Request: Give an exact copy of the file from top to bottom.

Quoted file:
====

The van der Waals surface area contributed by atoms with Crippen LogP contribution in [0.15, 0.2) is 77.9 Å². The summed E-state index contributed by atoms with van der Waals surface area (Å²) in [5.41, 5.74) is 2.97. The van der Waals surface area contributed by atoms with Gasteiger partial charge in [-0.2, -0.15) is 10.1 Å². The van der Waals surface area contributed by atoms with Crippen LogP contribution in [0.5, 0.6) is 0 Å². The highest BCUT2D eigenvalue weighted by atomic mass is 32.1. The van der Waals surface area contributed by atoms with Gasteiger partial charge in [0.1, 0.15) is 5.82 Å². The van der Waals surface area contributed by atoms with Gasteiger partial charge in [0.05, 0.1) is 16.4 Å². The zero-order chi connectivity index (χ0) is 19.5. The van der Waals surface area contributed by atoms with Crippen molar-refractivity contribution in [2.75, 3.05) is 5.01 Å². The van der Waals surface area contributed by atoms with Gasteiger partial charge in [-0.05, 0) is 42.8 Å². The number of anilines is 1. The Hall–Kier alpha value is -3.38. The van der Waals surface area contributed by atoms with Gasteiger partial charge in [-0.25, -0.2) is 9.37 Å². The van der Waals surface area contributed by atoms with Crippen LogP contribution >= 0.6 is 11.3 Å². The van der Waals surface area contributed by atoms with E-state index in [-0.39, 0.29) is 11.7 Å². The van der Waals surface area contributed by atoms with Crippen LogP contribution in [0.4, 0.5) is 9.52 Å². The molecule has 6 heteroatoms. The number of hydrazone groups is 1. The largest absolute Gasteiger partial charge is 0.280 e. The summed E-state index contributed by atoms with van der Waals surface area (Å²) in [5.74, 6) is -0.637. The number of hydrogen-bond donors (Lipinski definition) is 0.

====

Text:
The van der Waals surface area contributed by atoms with Crippen LogP contribution in [0.15, 0.2) is 77.9 Å². The summed E-state index contributed by atoms with van der Waals surface area (Å²) in [5.41, 5.74) is 2.97. The van der Waals surface area contributed by atoms with Gasteiger partial charge in [-0.2, -0.15) is 10.1 Å². The van der Waals surface area contributed by atoms with Crippen LogP contribution in [0.5, 0.6) is 0 Å². The highest BCUT2D eigenvalue weighted by atomic mass is 32.1. The van der Waals surface area contributed by atoms with Gasteiger partial charge in [0.1, 0.15) is 5.82 Å². The van der Waals surface area contributed by atoms with Gasteiger partial charge in [0.05, 0.1) is 16.4 Å². The zero-order chi connectivity index (χ0) is 19.5. The van der Waals surface area contributed by atoms with Crippen molar-refractivity contribution in [2.75, 3.05) is 5.01 Å². The van der Waals surface area contributed by atoms with Gasteiger partial charge in [-0.05, 0) is 42.8 Å². The number of anilines is 1. The Hall–Kier alpha value is -3.38. The van der Waals surface area contributed by atoms with Gasteiger partial charge in [-0.25, -0.2) is 9.37 Å². The van der Waals surface area contributed by atoms with Crippen LogP contribution >= 0.6 is 11.3 Å². The van der Waals surface area contributed by atoms with E-state index in [-0.39, 0.29) is 11.7 Å². The van der Waals surface area contributed by atoms with Crippen LogP contribution in [0.4, 0.5) is 9.52 Å². The molecule has 6 heteroatoms. The number of hydrazone groups is 1. The largest absolute Gasteiger partial charge is 0.280 e. The summed E-state index contributed by atoms with van der Waals surface area (Å²) in [5.74, 6) is -0.637. The number of hydrogen-bond donors (Lipinski definition) is 0.